Are social judgements made by children in relation to orthodontic appliances?
Journal of Orthodontics, Vol. 37, No. 2, 93-99, June 2010 doi:10.1179/14653121042948
Prof. H. Rodd, Unit of Oral Health and Development, School of Dentistry, Claremont Crescent, Sheffield, S10 2TA.Email: firstname.lastname@example.org
Objective: There is evidence to suggest that social judgements are made on the basis of dental appearance. This study sought to determine how children view other children with fixed orthodontic appliances.
Design: Cross-sectional, self-completion questionnaire.
Subjects and methods: Year 7 (aged 11–12 years) and year 10 (aged 14–15 years) school children (the participants) were invited to look at colour photographs of one girl and one boy (the subjects) and to make a social judgement about these children. Participants were randomly allocated either pictures of the two children without fixed orthodontic appliances or pictures of the same children with fixed orthodontic appliances. Using a previously validated child-centred questionnaire, participants rated subjects using a four-point Likert scale for three negative and six positive attributes. Multivariate analysis of variance was used to determine whether participant year group or gender and the presence of the orthodontic appliance had a significant effect on total attribute score.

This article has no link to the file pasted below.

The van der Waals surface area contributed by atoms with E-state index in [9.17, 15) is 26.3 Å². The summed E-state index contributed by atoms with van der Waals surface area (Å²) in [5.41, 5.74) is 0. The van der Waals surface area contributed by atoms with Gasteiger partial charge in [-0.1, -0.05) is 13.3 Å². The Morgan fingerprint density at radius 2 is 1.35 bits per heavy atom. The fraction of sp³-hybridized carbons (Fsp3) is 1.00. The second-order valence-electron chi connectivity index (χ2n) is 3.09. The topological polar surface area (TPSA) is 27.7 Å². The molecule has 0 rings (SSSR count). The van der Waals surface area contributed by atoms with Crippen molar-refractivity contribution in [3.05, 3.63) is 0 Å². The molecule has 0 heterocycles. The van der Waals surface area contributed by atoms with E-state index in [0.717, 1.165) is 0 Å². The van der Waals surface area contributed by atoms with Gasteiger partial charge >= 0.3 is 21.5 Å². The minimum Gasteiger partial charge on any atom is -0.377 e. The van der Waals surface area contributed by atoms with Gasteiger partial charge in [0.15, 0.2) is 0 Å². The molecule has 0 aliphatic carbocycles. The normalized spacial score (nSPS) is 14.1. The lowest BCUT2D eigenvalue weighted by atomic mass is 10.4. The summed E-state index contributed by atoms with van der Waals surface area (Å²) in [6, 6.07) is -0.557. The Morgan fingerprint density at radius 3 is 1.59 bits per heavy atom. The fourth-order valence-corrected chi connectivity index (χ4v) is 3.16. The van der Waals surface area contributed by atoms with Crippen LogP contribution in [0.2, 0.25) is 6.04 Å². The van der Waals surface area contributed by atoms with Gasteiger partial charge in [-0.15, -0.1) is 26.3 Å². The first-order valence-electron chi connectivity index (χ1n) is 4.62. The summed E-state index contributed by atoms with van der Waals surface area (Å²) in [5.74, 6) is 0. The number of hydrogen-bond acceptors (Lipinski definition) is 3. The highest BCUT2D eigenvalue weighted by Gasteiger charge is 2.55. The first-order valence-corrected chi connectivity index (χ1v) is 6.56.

Results: Three hundred and twenty-two children completed the questionnaires, giving a response rate of 69%. There was a significant effect of year group (P = 0·003) and gender of the participant (P = 0·031) on the attribute score. There was no effect according to the presence or absence of an orthodontic appliance (P = 0·791). Female participants gave more positive ratings than their male peers.
Conclusion: This study has found that children do not make social judgements about other children purely on the basis of wearing a fixed orthodontic appliance, suggesting that they are viewed as part of a normal dental appearance in adolescence.